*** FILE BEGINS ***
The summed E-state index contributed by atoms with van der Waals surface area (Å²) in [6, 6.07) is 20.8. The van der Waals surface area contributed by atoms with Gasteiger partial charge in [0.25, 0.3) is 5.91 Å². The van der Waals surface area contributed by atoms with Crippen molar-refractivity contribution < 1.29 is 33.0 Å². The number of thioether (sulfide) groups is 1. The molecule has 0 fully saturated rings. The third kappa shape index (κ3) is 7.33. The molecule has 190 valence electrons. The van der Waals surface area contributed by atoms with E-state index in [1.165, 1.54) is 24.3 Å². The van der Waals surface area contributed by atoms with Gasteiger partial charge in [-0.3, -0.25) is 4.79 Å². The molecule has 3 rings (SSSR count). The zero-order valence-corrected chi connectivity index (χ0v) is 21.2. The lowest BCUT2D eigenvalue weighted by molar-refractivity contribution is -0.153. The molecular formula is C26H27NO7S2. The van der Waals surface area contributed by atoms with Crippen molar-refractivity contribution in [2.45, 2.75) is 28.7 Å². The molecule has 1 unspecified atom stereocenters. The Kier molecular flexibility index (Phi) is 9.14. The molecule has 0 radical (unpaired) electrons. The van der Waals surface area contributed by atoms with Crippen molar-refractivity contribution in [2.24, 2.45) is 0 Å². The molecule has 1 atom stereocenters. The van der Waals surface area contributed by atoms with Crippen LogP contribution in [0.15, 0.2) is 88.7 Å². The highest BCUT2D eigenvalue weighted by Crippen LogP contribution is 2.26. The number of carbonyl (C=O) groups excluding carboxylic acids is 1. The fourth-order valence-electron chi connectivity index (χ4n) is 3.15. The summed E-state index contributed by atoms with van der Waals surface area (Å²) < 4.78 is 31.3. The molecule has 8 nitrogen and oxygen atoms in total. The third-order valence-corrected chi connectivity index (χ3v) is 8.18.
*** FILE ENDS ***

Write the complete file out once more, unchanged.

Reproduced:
The summed E-state index contributed by atoms with van der Waals surface area (Å²) in [6, 6.07) is 20.8. The van der Waals surface area contributed by atoms with Gasteiger partial charge in [0.25, 0.3) is 5.91 Å². The van der Waals surface area contributed by atoms with Crippen molar-refractivity contribution < 1.29 is 33.0 Å². The number of thioether (sulfide) groups is 1. The molecule has 0 fully saturated rings. The third kappa shape index (κ3) is 7.33. The molecule has 190 valence electrons. The van der Waals surface area contributed by atoms with E-state index in [1.165, 1.54) is 24.3 Å². The van der Waals surface area contributed by atoms with Gasteiger partial charge in [-0.3, -0.25) is 4.79 Å². The molecule has 3 rings (SSSR count). The zero-order valence-corrected chi connectivity index (χ0v) is 21.2. The lowest BCUT2D eigenvalue weighted by molar-refractivity contribution is -0.153. The molecular formula is C26H27NO7S2. The van der Waals surface area contributed by atoms with Crippen molar-refractivity contribution in [2.45, 2.75) is 28.7 Å². The molecule has 1 unspecified atom stereocenters. The Kier molecular flexibility index (Phi) is 9.14. The molecule has 0 radical (unpaired) electrons. The van der Waals surface area contributed by atoms with Crippen molar-refractivity contribution in [2.24, 2.45) is 0 Å². The molecule has 1 atom stereocenters. The van der Waals surface area contributed by atoms with Crippen LogP contribution in [0.15, 0.2) is 88.7 Å². The highest BCUT2D eigenvalue weighted by Crippen LogP contribution is 2.26. The number of carbonyl (C=O) groups excluding carboxylic acids is 1. The fourth-order valence-electron chi connectivity index (χ4n) is 3.15. The summed E-state index contributed by atoms with van der Waals surface area (Å²) < 4.78 is 31.3. The molecule has 8 nitrogen and oxygen atoms in total. The third-order valence-corrected chi connectivity index (χ3v) is 8.18.